A new generation of clickbait websites filled with content written by AI software is on the way, according to a report released Monday by researchers at news and information website ratings provider NewsGuard.
The report identified 49 websites in seven languages that are generated entirely or mostly by artificial intelligence language models designed to mimic human communication.
However, those websites may be just the tip of the iceberg.
“We identified 49 of the low-quality websites, but it is likely that such websites are already of slightly higher quality that we missed in our analysis,” admitted Lorenzo Arvanitis, one of the researchers.
“As these AI tools become more widespread, it threatens to degrade the quality of the information ecosystem with clickbait and low-quality articles,” he told TechNewsWorld.
problem for consumers
The proliferation of these AI-fuelled websites can create headaches for consumers and advertisers.
“As these sites continue to proliferate, it will become increasingly difficult for people to differentiate between human-generated text and AI-generated content,” MacKenzie Sadeghi, another researcher at NewsGuard, told TechNewsworld.
This can cause problems for the consumers. “Fully AI-generated content can be inaccurate or promote misinformation,” explained Greg Sterling, co-founder of Near Media, a news, comment and analysis website.
“It can be dangerous if it concerns bad advice on health or financial matters,” he told TechNewsWorld. He added that AI content can also be harmful to advertisers. “If the content is of questionable quality, or worse, there is an issue of ‘brand protection’,” he explained.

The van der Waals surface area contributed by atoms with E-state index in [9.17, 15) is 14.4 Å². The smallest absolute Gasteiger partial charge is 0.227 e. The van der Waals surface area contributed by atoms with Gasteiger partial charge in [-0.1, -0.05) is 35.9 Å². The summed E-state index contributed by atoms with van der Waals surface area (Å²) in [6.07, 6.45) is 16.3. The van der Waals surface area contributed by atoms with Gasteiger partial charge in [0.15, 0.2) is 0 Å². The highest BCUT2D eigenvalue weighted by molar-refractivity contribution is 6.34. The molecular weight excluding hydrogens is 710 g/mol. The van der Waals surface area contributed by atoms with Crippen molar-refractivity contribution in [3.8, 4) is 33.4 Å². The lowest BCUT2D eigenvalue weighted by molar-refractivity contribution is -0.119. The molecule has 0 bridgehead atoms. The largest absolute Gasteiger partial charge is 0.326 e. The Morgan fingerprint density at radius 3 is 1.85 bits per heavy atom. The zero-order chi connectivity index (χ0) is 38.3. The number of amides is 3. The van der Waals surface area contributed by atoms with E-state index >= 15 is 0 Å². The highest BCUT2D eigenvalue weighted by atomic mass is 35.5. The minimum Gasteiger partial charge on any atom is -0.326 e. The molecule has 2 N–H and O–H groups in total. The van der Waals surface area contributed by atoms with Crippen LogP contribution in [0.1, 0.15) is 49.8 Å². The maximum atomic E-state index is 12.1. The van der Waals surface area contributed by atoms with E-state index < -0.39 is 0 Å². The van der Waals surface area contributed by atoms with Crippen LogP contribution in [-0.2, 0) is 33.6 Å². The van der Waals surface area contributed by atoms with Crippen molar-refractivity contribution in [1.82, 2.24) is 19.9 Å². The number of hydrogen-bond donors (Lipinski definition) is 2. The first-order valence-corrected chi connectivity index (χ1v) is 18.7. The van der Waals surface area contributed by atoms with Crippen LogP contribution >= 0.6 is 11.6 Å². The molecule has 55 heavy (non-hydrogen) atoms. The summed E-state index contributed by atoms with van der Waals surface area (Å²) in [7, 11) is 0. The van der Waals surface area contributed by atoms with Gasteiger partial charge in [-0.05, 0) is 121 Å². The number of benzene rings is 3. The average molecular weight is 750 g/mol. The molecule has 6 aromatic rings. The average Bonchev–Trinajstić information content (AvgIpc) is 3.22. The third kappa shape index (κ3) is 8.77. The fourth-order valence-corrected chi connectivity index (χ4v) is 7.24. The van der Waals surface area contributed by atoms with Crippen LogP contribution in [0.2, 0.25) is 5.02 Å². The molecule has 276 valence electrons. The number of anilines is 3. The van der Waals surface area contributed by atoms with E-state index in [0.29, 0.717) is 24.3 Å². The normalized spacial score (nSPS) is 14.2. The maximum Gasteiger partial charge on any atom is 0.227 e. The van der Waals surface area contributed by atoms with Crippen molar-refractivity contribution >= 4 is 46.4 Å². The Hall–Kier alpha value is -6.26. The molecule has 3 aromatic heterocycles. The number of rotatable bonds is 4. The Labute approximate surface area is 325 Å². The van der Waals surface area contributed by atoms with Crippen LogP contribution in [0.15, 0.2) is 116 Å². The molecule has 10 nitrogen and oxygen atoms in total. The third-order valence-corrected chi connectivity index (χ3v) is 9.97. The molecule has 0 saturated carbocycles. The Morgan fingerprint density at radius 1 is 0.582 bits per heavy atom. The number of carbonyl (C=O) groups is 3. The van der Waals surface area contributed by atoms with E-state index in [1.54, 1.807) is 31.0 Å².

“The irony is that some of these sites are using Google’s Adsense platform to generate revenue and Google’s AI Bard to create content,” Arvanitis said.
Since AI content is generated by a machine, some consumers may assume it is more objective than content created by humans, but they would be wrong, said Vincent Reynold, an associate professor in the Department of Communication Studies at Emerson College in Boston. Said.
“The output of these natural language AIs is influenced by the biases of their developers,” he told TechNewsWorld. “Programmers are embedding their biases into the platform. AI platforms always have biases.”
Will Duffield, a policy analyst at the Washington, D.C. think tank Cato Institute, pointed out that for consumers who frequent these types of websites for news, it is immaterial whether humans or AI software create the content.
“If you’re getting news from these types of websites, I don’t think AI reduces the quality of the news you’re getting,” he told TechNewsWorld.
“The content is already mis-translated or mis-summarized garbage,” he said.
He explained that using AI to generate content helps website operators reduce costs.
“Instead of hiring a bunch of low-income, third world content writers, they can use some GPT text program to create content,” he said.
“Speed and ease of spin-ups for low operating costs seem to be the order of the day,” he added.